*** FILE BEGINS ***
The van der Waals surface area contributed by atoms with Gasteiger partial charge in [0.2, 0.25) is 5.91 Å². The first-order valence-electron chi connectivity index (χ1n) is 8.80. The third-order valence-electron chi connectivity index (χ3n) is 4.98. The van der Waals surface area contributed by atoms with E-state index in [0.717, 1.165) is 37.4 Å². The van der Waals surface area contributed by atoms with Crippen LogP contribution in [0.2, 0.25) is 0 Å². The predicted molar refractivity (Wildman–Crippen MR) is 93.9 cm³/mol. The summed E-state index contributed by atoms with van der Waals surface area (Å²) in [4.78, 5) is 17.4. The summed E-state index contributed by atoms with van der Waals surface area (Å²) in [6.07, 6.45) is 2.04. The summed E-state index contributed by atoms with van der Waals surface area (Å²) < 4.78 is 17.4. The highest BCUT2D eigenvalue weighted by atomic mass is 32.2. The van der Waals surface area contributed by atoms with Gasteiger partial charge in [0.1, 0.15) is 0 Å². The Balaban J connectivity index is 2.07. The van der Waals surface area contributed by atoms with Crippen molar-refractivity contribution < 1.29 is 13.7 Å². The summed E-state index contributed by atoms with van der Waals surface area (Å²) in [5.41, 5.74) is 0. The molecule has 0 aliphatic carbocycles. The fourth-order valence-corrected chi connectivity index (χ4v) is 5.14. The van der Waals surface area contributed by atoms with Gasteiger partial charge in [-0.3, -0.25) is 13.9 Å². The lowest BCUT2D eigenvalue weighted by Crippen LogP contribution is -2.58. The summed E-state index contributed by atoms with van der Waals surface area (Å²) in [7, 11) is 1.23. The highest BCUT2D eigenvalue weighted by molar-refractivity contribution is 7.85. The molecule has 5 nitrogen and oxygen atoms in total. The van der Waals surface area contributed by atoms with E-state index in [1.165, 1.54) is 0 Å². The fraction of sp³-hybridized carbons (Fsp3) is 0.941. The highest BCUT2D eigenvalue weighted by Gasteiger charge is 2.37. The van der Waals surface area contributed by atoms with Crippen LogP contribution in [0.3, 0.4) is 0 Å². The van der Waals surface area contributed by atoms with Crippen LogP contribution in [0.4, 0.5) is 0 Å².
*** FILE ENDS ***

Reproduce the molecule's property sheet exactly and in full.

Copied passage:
The van der Waals surface area contributed by atoms with Gasteiger partial charge in [0.2, 0.25) is 5.91 Å². The first-order valence-electron chi connectivity index (χ1n) is 8.80. The third-order valence-electron chi connectivity index (χ3n) is 4.98. The van der Waals surface area contributed by atoms with E-state index in [0.717, 1.165) is 37.4 Å². The van der Waals surface area contributed by atoms with Crippen LogP contribution in [0.2, 0.25) is 0 Å². The predicted molar refractivity (Wildman–Crippen MR) is 93.9 cm³/mol. The summed E-state index contributed by atoms with van der Waals surface area (Å²) in [4.78, 5) is 17.4. The summed E-state index contributed by atoms with van der Waals surface area (Å²) in [6.07, 6.45) is 2.04. The summed E-state index contributed by atoms with van der Waals surface area (Å²) < 4.78 is 17.4. The highest BCUT2D eigenvalue weighted by atomic mass is 32.2. The van der Waals surface area contributed by atoms with Gasteiger partial charge in [0.1, 0.15) is 0 Å². The Balaban J connectivity index is 2.07. The van der Waals surface area contributed by atoms with Crippen molar-refractivity contribution < 1.29 is 13.7 Å². The summed E-state index contributed by atoms with van der Waals surface area (Å²) in [5.41, 5.74) is 0. The molecule has 0 aliphatic carbocycles. The fourth-order valence-corrected chi connectivity index (χ4v) is 5.14. The van der Waals surface area contributed by atoms with Gasteiger partial charge in [-0.3, -0.25) is 13.9 Å². The lowest BCUT2D eigenvalue weighted by Crippen LogP contribution is -2.58. The summed E-state index contributed by atoms with van der Waals surface area (Å²) in [7, 11) is 1.23. The highest BCUT2D eigenvalue weighted by molar-refractivity contribution is 7.85. The molecule has 5 nitrogen and oxygen atoms in total. The van der Waals surface area contributed by atoms with E-state index in [1.165, 1.54) is 0 Å². The fraction of sp³-hybridized carbons (Fsp3) is 0.941. The highest BCUT2D eigenvalue weighted by Gasteiger charge is 2.37. The van der Waals surface area contributed by atoms with Crippen LogP contribution in [0.3, 0.4) is 0 Å². The van der Waals surface area contributed by atoms with Crippen LogP contribution in [0.4, 0.5) is 0 Å².